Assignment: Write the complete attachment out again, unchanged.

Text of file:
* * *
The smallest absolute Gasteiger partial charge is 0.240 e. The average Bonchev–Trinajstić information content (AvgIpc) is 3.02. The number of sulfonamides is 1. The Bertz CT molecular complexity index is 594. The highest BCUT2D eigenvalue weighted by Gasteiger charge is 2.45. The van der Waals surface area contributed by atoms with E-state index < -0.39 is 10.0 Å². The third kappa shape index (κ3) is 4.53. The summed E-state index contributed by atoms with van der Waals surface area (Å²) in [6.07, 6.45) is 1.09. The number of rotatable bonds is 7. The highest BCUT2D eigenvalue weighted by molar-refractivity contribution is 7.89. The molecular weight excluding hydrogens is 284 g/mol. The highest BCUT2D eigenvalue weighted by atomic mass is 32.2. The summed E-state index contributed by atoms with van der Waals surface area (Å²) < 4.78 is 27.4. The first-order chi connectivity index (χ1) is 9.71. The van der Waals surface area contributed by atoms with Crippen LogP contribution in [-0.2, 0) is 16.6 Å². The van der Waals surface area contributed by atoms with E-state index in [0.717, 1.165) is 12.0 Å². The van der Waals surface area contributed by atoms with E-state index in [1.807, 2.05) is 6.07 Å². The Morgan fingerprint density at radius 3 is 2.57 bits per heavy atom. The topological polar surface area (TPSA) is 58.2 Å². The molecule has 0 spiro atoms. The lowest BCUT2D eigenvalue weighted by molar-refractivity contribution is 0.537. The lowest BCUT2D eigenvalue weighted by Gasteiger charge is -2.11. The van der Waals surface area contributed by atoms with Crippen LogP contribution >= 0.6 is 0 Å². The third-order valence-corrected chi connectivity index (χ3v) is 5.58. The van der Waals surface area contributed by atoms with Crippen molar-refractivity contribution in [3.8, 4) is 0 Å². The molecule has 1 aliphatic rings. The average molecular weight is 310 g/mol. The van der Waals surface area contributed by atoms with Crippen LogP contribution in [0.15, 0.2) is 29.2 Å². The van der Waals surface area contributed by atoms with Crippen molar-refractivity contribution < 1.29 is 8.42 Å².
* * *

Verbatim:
The smallest absolute Gasteiger partial charge is 0.240 e. The average Bonchev–Trinajstić information content (AvgIpc) is 3.02. The number of sulfonamides is 1. The Bertz CT molecular complexity index is 594. The highest BCUT2D eigenvalue weighted by Gasteiger charge is 2.45. The van der Waals surface area contributed by atoms with E-state index < -0.39 is 10.0 Å². The third kappa shape index (κ3) is 4.53. The summed E-state index contributed by atoms with van der Waals surface area (Å²) in [6.07, 6.45) is 1.09. The number of rotatable bonds is 7. The highest BCUT2D eigenvalue weighted by molar-refractivity contribution is 7.89. The molecular weight excluding hydrogens is 284 g/mol. The highest BCUT2D eigenvalue weighted by atomic mass is 32.2. The summed E-state index contributed by atoms with van der Waals surface area (Å²) < 4.78 is 27.4. The first-order chi connectivity index (χ1) is 9.71. The van der Waals surface area contributed by atoms with Crippen LogP contribution in [-0.2, 0) is 16.6 Å². The van der Waals surface area contributed by atoms with E-state index in [0.717, 1.165) is 12.0 Å². The van der Waals surface area contributed by atoms with E-state index in [1.807, 2.05) is 6.07 Å². The Morgan fingerprint density at radius 3 is 2.57 bits per heavy atom. The topological polar surface area (TPSA) is 58.2 Å². The molecule has 0 spiro atoms. The lowest BCUT2D eigenvalue weighted by molar-refractivity contribution is 0.537. The lowest BCUT2D eigenvalue weighted by Gasteiger charge is -2.11. The van der Waals surface area contributed by atoms with Crippen LogP contribution >= 0.6 is 0 Å². The third-order valence-corrected chi connectivity index (χ3v) is 5.58. The van der Waals surface area contributed by atoms with Crippen molar-refractivity contribution in [3.8, 4) is 0 Å². The molecule has 1 aliphatic rings. The average molecular weight is 310 g/mol. The van der Waals surface area contributed by atoms with Crippen LogP contribution in [0.15, 0.2) is 29.2 Å². The van der Waals surface area contributed by atoms with Crippen molar-refractivity contribution < 1.29 is 8.42 Å².